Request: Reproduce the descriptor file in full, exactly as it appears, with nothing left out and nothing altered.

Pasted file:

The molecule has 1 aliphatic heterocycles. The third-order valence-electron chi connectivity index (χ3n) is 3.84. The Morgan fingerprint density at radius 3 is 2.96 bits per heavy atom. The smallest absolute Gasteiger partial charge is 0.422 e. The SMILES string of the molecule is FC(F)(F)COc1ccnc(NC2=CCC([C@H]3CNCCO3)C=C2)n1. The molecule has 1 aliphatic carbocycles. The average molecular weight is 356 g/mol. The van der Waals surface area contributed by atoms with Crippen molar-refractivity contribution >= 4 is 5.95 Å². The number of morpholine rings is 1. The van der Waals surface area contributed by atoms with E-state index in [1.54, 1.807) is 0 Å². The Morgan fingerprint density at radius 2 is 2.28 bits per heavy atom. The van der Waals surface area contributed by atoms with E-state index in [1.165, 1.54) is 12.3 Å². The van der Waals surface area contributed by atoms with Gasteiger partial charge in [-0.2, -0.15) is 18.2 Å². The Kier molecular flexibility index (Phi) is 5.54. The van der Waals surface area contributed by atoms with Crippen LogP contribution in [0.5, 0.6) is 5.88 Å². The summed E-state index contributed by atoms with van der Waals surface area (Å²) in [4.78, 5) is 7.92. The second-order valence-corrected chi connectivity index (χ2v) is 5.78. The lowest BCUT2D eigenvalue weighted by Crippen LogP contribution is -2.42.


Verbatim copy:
The molecule has 1 aliphatic heterocycles. The third-order valence-electron chi connectivity index (χ3n) is 3.84. The Morgan fingerprint density at radius 3 is 2.96 bits per heavy atom. The smallest absolute Gasteiger partial charge is 0.422 e. The SMILES string of the molecule is FC(F)(F)COc1ccnc(NC2=CCC([C@H]3CNCCO3)C=C2)n1. The molecule has 1 aliphatic carbocycles. The average molecular weight is 356 g/mol. The van der Waals surface area contributed by atoms with Crippen molar-refractivity contribution >= 4 is 5.95 Å². The number of morpholine rings is 1. The van der Waals surface area contributed by atoms with E-state index in [1.54, 1.807) is 0 Å². The Morgan fingerprint density at radius 2 is 2.28 bits per heavy atom. The van der Waals surface area contributed by atoms with E-state index in [1.165, 1.54) is 12.3 Å². The van der Waals surface area contributed by atoms with Gasteiger partial charge in [-0.2, -0.15) is 18.2 Å². The Kier molecular flexibility index (Phi) is 5.54. The van der Waals surface area contributed by atoms with Crippen LogP contribution in [0.5, 0.6) is 5.88 Å². The summed E-state index contributed by atoms with van der Waals surface area (Å²) in [4.78, 5) is 7.92. The second-order valence-corrected chi connectivity index (χ2v) is 5.78. The lowest BCUT2D eigenvalue weighted by Crippen LogP contribution is -2.42.